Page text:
Posts Tagged: black lives matter
Some books take such a mammoth effort to produce that it’s hard to want to be critical of them. Rolling Blackouts is one of those books. The nearly 300 pages of delicately crafted, watercolored panels make evident that Sarah Glidden is a workhorse of a talent....more
In addition to his song “Spiritual,” which deals with the issue of police brutality, Jay Z has released a playlist of songs to get us through the crushing violence lately exposed by social media. “Songs for Survival” includes music by Beyoncé, Curtis Mayfield, James Brown, Common, Outkast, Gil Scott-Heron, Fela Kuti, Kendrick Lamar, Nina Simone, Marvin Gaye, Kanye West, and others....more
The violence of the past days has left the nation in a state of shock, and citizens are reacting with the full range of human responses to crisis. Many artists can be counted among those who demand we respond as a country to the violence against black bodies....more
There is a new name to add to this list—Alton B. Sterling, 37, killed by police officers in Baton Rouge, La. It is a bitter reality that there will always be a new name to that list. Black lives matter, and then in an instant, they don’t.
A Deputy Chief Recommended Dismissal Long Ago...more
“The guys with the biggest mouths are always the most fragile.”
–Donald Trump, at a rally in New Orleans, March 4th 2016
Leaving the airplane hangar, thousands of Trump 2016 signs sandwiched under the arms of red, white, and blue t-shirts and American flag windbreakers, I find myself unlucky enough to be walking behind a trio of white, middle-aged men back to the distant parking lot....more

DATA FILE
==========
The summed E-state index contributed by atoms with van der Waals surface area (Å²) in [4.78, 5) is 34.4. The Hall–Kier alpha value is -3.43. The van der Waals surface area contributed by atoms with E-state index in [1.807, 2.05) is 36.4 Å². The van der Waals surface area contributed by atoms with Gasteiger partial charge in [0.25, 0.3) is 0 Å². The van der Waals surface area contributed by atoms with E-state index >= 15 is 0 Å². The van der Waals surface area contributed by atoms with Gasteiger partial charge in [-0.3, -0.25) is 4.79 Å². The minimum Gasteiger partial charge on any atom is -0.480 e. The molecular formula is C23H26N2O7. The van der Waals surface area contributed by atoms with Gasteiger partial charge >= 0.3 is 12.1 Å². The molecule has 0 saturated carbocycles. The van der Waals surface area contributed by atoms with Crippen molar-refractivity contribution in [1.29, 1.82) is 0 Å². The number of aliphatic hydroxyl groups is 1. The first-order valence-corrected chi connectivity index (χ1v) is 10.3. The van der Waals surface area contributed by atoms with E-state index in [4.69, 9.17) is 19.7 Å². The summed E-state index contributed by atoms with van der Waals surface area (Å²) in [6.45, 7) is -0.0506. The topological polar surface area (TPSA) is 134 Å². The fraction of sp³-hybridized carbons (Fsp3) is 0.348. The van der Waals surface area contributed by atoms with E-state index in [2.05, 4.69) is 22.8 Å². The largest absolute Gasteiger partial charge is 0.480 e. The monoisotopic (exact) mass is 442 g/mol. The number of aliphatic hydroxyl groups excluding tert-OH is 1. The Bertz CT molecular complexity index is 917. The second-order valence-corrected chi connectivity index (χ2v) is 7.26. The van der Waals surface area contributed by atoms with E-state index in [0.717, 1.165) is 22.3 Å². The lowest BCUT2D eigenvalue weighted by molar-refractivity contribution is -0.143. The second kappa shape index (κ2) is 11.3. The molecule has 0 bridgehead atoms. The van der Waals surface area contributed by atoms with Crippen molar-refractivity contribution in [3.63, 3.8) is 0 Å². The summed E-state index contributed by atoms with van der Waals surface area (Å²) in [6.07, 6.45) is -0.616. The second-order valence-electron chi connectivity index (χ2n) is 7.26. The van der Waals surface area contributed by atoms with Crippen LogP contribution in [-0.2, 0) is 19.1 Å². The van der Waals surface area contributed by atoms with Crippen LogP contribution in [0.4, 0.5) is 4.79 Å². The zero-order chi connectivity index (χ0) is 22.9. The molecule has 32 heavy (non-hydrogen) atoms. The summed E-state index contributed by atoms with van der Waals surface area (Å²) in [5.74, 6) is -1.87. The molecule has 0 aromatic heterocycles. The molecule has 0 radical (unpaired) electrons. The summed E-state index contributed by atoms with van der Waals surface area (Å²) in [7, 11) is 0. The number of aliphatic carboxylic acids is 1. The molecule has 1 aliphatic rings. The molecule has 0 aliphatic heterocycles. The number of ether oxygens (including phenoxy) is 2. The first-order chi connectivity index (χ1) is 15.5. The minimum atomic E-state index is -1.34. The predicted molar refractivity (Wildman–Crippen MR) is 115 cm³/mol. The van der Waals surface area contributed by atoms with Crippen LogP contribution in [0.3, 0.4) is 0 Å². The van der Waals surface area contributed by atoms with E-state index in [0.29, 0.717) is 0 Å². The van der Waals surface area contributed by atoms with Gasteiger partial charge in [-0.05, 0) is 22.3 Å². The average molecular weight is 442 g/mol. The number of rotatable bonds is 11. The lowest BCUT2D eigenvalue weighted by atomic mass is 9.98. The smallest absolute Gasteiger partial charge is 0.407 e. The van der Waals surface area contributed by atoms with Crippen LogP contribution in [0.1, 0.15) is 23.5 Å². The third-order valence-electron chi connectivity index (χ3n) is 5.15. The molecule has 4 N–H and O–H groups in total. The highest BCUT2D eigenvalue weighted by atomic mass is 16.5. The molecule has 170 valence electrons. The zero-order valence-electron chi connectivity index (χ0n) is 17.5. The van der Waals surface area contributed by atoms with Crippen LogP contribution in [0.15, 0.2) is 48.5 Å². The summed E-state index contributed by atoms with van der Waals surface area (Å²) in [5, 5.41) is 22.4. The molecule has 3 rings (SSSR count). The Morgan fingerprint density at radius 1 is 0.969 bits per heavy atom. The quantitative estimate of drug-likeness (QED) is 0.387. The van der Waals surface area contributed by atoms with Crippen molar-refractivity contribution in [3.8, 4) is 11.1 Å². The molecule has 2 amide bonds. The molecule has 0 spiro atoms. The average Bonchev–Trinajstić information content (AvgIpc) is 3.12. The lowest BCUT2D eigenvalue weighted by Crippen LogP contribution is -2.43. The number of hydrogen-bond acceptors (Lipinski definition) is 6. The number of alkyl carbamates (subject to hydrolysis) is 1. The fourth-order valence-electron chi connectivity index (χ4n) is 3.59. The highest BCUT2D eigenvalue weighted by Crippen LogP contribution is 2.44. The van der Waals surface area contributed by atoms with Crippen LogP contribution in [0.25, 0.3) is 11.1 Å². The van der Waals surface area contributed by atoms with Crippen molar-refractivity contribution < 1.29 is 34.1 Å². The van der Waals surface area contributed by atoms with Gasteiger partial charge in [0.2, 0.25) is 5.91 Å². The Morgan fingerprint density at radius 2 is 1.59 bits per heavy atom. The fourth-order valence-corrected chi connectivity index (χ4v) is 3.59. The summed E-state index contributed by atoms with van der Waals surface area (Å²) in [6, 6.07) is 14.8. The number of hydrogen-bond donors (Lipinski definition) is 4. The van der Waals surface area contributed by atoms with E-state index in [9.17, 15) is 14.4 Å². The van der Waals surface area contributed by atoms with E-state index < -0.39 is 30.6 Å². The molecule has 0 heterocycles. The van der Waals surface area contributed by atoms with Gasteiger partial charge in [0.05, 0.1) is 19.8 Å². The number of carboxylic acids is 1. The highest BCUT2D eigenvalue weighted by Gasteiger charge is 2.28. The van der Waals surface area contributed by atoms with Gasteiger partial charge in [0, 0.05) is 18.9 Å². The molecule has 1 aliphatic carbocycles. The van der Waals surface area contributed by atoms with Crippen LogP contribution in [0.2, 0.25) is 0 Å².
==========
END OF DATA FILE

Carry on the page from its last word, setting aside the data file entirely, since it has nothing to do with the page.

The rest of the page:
With the recent addition of the album MartyrLoserKing, artist and activist Saul Williams’s versatile body of work shows no signs of slowing its growth. In an interview with The Fader, he talks about technology, #BlackLivesMatter, and his writing process:
[E]ven with writing poems, I started writing in nightclubs....more
In a bid to epically miss the point, select police unions are protesting Beyoncé’s “Formation” video and Super Bowl performance due to the artist’s use of imagery comments on police brutality. The Tampa Police Benevolent Association has issued a statement encouraging all union members to boycott the purchase of Beyoncé music and concert tickets, stating:
The Tampa PBA is disgusted with Beyonce’s performance on the night of the Super Bowl and equally disgusted with her new video “Formation.” The PBA does not support any artist who spreads an anti-police message.
Rather than being shot at, my new fear would be of seeing the officers unleash violence upon a helpless body, having to watch within the confines of my approximated uniform, padded with a bullet proof vest, which would incontrovertibly claim me, identify my orientation toward the police and not the helpless body, drown me out even though I can’t imagine that I wouldn’t be screaming, I am the kind of person who screams.
Kendrick Lamar has paired with Dr. Dre to make what may be the #BlackLivesMatter anthem we’ve all been waiting for. On Compton, Dre’s controversial soundtrack to the upcoming N.W.A. biopic Straight Outta Compton, the track “Genocide” says in its chorus: “It’s Murder / It’s Murder / Call 911, Emergency / Hands up in the air for the world to see / It’s All Murder.” Regardless of the reception of the album as a whole, the song stands out, and as okayplayer....more
The American imagination has never been able to fully recover from its white-supremacist beginnings. Consequently, our laws and attitudes have been straining against the devaluation of the black body. Despite good intentions, the associations of blackness with inarticulate, bestial criminality persist beneath the appearance of white civility.